Sag Harbor Whaling Museum closing Sept. 11 for repairs

The Sag Harbor Whaling Museum. The Sag Harbor Whaling Museum. Photo Credit: Newsday

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The Sag Harbor Whaling Museum, normally open until October, is to close early this year so repair work can begin on the historic building before the weather gets too cold for paint to properly dry.

The village Historic Preservation and Architectural Review Board gave the museum board approval two weeks ago to begin renovating the 1845 building, originally the home of whaling ship owner Benjamin Huntting -- then one of the East End's most prominent residents.

To issue its approval, the review board had to secure a certificate of appropriateness from the museum for the work on the building, one of the old whaling village's historic treasures.

The review board wanted assurances that repairs would be consistent with the building's historic appearance and that -- as workers removed rotted exterior wood -- the museum would repair hidden damage they discovered. The job grew more complicated because the lead-based white paint on the exterior must be properly removed, according to museum manager Greg Therriault.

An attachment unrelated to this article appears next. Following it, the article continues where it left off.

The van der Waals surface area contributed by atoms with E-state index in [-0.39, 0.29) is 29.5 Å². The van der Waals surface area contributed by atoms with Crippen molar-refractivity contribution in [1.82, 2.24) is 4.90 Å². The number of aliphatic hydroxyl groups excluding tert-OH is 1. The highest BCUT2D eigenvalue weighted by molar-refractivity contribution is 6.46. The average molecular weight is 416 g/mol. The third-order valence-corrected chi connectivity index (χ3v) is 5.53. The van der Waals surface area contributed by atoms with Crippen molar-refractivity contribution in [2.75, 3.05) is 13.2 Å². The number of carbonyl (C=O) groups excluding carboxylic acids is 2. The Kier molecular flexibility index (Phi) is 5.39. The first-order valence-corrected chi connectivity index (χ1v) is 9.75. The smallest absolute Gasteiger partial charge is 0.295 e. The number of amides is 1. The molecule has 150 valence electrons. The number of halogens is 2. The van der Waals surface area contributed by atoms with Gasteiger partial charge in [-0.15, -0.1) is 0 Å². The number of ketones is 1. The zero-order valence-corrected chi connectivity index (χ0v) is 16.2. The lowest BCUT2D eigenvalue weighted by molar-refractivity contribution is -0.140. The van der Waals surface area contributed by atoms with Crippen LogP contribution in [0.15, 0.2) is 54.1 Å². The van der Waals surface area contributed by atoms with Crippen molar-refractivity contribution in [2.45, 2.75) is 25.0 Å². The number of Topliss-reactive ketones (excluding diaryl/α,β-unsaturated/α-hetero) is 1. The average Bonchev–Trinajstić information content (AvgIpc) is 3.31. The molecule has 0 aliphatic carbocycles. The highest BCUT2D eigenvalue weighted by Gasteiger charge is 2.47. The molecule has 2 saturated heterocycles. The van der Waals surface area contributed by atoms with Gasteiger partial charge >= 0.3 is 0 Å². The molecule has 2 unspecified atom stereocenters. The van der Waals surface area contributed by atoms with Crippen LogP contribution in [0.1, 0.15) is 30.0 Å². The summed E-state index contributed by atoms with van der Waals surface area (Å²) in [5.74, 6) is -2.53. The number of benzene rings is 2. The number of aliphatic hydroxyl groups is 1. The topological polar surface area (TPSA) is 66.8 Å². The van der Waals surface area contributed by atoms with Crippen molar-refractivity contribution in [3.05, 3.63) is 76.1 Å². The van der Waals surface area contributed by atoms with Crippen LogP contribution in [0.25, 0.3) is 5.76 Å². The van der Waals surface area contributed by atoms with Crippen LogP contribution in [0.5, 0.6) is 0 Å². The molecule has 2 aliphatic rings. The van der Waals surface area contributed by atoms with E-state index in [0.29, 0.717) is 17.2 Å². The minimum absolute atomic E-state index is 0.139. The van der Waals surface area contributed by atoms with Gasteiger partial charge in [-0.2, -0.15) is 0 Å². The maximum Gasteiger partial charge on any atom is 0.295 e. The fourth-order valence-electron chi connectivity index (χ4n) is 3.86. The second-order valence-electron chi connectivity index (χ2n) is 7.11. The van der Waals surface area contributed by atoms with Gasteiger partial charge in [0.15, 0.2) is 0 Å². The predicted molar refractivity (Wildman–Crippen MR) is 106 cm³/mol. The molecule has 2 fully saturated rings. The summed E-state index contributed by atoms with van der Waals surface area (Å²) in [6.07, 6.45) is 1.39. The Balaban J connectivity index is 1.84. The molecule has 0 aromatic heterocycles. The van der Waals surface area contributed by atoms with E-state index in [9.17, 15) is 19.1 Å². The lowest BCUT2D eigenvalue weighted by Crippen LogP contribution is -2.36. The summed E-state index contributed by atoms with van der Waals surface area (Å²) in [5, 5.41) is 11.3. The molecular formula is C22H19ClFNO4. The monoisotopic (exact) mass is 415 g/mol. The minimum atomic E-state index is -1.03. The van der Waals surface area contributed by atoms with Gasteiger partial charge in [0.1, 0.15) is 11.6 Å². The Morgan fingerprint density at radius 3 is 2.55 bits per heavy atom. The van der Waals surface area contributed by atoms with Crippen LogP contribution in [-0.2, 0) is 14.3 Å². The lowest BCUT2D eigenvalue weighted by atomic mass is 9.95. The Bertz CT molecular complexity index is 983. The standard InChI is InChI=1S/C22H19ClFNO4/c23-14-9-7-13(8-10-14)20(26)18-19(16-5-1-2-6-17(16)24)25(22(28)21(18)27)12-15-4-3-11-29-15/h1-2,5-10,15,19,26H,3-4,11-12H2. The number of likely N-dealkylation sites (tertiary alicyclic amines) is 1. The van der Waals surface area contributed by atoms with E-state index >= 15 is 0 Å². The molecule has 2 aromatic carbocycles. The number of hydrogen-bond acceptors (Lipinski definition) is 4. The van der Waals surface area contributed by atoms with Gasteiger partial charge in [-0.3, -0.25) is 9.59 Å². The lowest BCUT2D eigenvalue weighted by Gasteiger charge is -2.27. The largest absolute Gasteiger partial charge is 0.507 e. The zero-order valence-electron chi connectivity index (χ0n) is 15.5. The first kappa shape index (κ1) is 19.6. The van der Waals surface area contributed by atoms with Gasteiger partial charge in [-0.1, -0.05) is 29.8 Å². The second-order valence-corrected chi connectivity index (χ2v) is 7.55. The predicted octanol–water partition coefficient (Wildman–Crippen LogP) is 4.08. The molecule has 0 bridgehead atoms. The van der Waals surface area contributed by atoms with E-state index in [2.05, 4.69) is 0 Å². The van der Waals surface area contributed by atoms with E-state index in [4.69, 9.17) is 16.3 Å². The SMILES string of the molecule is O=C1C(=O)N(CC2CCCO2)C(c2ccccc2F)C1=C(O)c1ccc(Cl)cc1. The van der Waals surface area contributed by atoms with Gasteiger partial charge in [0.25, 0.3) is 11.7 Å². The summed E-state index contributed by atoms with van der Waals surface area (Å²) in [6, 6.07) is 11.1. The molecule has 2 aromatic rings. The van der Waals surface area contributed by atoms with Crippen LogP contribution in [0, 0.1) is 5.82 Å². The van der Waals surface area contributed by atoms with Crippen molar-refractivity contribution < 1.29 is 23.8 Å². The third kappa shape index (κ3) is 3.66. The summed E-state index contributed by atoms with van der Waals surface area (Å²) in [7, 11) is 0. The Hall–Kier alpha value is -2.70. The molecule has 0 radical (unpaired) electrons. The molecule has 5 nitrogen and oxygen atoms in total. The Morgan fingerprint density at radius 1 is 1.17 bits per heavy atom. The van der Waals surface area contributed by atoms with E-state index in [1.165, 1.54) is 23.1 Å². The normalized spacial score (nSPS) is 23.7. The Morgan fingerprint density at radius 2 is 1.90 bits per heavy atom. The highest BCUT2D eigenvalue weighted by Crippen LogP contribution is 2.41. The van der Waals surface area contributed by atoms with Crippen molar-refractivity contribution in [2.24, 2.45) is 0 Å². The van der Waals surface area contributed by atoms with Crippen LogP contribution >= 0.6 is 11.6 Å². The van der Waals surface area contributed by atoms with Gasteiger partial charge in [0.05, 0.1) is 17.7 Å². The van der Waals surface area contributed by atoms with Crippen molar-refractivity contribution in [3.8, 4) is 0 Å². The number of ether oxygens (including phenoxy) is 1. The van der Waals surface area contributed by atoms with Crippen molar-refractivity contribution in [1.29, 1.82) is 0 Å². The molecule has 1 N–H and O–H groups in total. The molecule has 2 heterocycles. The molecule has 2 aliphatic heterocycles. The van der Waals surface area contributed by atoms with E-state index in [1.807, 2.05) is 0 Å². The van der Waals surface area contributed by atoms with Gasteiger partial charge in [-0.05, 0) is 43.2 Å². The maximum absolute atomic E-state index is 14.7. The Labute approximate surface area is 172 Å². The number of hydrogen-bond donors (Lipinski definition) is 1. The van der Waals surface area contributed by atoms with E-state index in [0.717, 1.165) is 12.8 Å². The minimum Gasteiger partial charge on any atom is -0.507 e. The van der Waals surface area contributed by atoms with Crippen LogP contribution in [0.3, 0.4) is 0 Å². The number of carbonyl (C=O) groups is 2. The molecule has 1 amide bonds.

That is the reason the museum board has decided to close on Sept. 11. "We're having a crew of 35. It's a huge project," Therriault said.

"The building is going to be stripped and repaired to [federal environmental] standards," he added. "We're very time-limited . . . because the painters need a good two months of warm weather."

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Because of anticipated weather problems, exterior work is to be completed by Nov. 1.

When the museum first applied to do the work, its painting proposal did not include some of the more extensive repairs, such as replacing the front porch, side porch and gutters of the building. That is now included in the $180,000 project.

About six weeks ago, the museum came up with $50,000 to qualify for a matching grant that will go toward the cost of repairing the Greek Revival building.

"No one cares more about this building than we do" Therriault said. "We would never do anything other than what was most appropriate and respectful of this building . . . it's the jewel of the village."

Money for the repairs is being raised privately, he added.

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